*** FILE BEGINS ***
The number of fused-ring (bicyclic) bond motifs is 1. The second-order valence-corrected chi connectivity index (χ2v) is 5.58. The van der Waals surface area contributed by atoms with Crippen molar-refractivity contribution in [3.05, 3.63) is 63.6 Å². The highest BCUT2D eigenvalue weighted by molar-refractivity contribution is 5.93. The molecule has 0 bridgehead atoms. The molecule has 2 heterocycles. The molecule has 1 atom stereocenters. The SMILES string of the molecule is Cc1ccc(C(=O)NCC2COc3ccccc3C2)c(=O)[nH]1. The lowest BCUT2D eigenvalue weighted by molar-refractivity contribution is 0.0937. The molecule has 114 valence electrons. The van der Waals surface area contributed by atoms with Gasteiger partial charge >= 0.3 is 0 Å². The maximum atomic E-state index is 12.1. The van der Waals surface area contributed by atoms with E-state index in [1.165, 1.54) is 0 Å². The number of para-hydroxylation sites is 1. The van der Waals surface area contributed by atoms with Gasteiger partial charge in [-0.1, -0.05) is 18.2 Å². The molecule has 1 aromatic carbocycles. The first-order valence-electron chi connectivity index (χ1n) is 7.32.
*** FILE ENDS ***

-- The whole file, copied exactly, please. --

The number of fused-ring (bicyclic) bond motifs is 1. The second-order valence-corrected chi connectivity index (χ2v) is 5.58. The van der Waals surface area contributed by atoms with Crippen molar-refractivity contribution in [3.05, 3.63) is 63.6 Å². The highest BCUT2D eigenvalue weighted by molar-refractivity contribution is 5.93. The molecule has 0 bridgehead atoms. The molecule has 2 heterocycles. The molecule has 1 atom stereocenters. The SMILES string of the molecule is Cc1ccc(C(=O)NCC2COc3ccccc3C2)c(=O)[nH]1. The lowest BCUT2D eigenvalue weighted by molar-refractivity contribution is 0.0937. The molecule has 114 valence electrons. The van der Waals surface area contributed by atoms with Gasteiger partial charge >= 0.3 is 0 Å². The maximum atomic E-state index is 12.1. The van der Waals surface area contributed by atoms with E-state index in [1.165, 1.54) is 0 Å². The number of para-hydroxylation sites is 1. The van der Waals surface area contributed by atoms with Gasteiger partial charge in [-0.1, -0.05) is 18.2 Å². The molecule has 1 aromatic carbocycles. The first-order valence-electron chi connectivity index (χ1n) is 7.32.